J Med Cases
Journal of Medical Cases, ISSN 1923-4155 print, 1923-4163 online, Open Access
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Case Report

Volume 14, Number 3, March 2023, pages 105-110

Subarachnoid Hemorrhage From Cavernous Malformation Masquerading as Myocardial Infarction

Mohammed S. Abdallaa, b, Ben Carlton Smitha, Allison Kirchnera, Maria Abu Nseira, Mousab Mokhtara, Ahmed Abdulrahmana, Eltaib Saada

aDepartment of Internal Medicine, Ascension Saint Francis Hospital, Evanston, IL, USA
bCorresponding Author: Mohammed S. Abdalla, Department of Internal Medicine, Ascension Saint Francis Hospital, Evanston, IL 60202, USA

Manuscript submitted February 21, 2023, accepted March 28, 2023, published online March 31, 2023
Short title: SAH Masquerading as Myocardial Infarction
doi: https://doi.org/10.14740/jmc4064


Intracranial hemorrhage, including subarachnoid hemorrhage (SAH), is associated with many cardiac effects, including cardiac rhythm abnormalities, ischemic electrocardiographic (ECG) changes, elevated cardiac troponin levels, and regional wall motion abnormalities on echocardiogram. About 40% of patients with SAH demonstrate increased serum markers for myocardial necrosis. Approximately 10% of patients with SAH demonstrate left ventricular (LV) wall motion abnormalities; a subset of these patients will have irreversible myocardial damage, but most regain LV function in several weeks. Cardiac effects of SAH are thought to be a result of an imbalance of the autonomic nervous system with resultant increased catecholamine effect on the myocardial cells rather than due to preexisting coronary artery disease. These cardiovascular complications carry a prognostic significance in patients with SAH and can also be misdiagnosed as primary cardiac problems and delay the diagnosis of SAH. Herein, we present a case of a 68-year-old female who presented to the emergency department with acute onset of upper back and neck pain. She was initially misdiagnosed with myocardial infarction in view of the ischemic changes in the ECG and elevated cardiac troponins. She was started on antiplatelets and anticoagulation but was later found to have a negative coronary angiography and was diagnosed with SAH via a computed tomography (CT) scan. Intracranial hemorrhage can be associated with elevated cardiac enzymes and ECG changes and can sometimes masquerade as an acute coronary syndrome (ACS). A careful history and examination and a high index of clinical suspicion are pivotal in such cases since early diagnosis significantly impacts prognosis and prevents the inadvertent use of antiplatelets and anticoagulation, which can be detrimental if used in such cases.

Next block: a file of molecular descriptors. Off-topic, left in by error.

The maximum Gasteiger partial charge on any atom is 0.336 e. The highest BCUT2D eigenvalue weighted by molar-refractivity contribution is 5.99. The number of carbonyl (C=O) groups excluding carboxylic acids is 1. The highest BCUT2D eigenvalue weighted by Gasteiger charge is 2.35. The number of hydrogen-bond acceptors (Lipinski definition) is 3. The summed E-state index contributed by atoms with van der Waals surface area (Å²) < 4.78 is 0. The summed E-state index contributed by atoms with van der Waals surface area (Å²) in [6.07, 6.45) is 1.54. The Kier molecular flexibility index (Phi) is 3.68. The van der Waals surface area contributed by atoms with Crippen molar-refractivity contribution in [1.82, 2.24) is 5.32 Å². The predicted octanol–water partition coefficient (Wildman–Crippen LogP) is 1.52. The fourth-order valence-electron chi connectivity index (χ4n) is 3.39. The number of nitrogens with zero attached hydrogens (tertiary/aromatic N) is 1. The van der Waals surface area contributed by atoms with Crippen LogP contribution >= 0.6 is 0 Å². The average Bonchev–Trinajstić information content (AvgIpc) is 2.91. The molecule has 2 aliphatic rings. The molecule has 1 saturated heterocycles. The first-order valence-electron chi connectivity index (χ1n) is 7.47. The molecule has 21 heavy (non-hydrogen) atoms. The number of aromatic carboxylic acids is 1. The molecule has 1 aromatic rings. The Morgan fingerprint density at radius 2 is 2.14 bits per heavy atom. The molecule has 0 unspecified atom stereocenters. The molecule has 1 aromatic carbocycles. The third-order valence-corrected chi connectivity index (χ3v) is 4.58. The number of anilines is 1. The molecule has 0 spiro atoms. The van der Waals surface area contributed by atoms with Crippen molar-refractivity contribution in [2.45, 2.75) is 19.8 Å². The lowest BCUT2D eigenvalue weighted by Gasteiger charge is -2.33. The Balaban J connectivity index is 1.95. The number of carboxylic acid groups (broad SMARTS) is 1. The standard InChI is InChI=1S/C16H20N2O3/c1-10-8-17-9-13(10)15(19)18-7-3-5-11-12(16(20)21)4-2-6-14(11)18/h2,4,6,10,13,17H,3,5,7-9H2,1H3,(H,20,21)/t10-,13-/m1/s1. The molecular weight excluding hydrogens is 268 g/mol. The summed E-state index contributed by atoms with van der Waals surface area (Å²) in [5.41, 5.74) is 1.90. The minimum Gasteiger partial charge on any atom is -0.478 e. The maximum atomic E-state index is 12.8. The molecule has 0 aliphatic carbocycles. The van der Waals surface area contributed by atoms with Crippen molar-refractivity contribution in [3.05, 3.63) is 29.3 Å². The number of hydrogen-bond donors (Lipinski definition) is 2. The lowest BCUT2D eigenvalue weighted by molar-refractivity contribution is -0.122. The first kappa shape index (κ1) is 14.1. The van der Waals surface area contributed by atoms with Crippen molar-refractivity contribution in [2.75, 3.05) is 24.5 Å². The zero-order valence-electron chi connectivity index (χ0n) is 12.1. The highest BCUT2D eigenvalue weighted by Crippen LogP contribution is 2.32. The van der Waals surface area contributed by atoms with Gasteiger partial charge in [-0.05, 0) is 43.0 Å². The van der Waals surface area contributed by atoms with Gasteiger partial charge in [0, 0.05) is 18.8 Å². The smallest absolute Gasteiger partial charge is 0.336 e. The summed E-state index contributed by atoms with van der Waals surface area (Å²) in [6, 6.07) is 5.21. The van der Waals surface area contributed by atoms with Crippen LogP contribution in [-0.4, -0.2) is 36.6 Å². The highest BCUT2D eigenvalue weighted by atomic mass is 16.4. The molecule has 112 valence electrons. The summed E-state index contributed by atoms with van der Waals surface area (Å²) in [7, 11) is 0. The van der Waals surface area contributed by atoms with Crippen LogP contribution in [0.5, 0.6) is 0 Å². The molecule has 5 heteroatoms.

Keywords: Intracranial hemorrhage; Subarachnoid hemorrhage; Cardiac enzymes; Elevated troponin; ECG changes; Myocardial infarction


Subarachnoid hemorrhage (SAH) is a common cause of stroke in adults accounting for about 10% of all stroke cases. The condition typically presents with severe headaches, often described as a “thunderclap” like, and can be associated with altered mental status and focal neurological deficits [1]. In some patients, however, these typical clinical manifestations may not be present, and the condition may present more subtly, leading to delays in diagnosis and timely institution of appropriate treatment, the clinical consequences of which can be devastating [2, 3].

SAH can sometimes present with symptoms seen with acute coronary syndrome (ACS), such as upper back, shoulder, or neck pains, and although atypical, these symptoms can often be confused for ACS because of the commonly associated electrocardiographic (ECG) changes and elevation in cardiac troponins [4-6]. Herein we present a patient who presented to the emergency department (ED) with upper back and neck pain, diagnosed initially as non-ST segment elevation myocardial infarction (NSTEMI) but was eventually found to have occipital SAH after extensive inpatient workup.

Case Report▴Top 


The patient is a 68-year-old female with a past medical history of hypertension and migraine headaches who presented to the ED with neck, left shoulder, and upper back pain for 1 day. The pain started while the patient was resting at home. The pain improved partially with paracetamol tablets. Later in the day, the patient stated she tried to pick up an item from the ground when her severe neck/back pain returned and has since persisted. Her neck pain was not associated with chest pain, diaphoresis, nausea, vomiting, dizziness, lightheadedness, or limb weakness. She has not reported any recent falls or trauma. The patient initially presented to an urgent care center where ECG demonstrated ST segment depression, and the patient was advised to go to the ED for further evaluation. The patient noticed an improvement in neck pain upon arrival at the ED. However, the pain was somehow worse with movement; she did not report headaches, focal weakness, paresthesia, or bowel or urinary symptoms.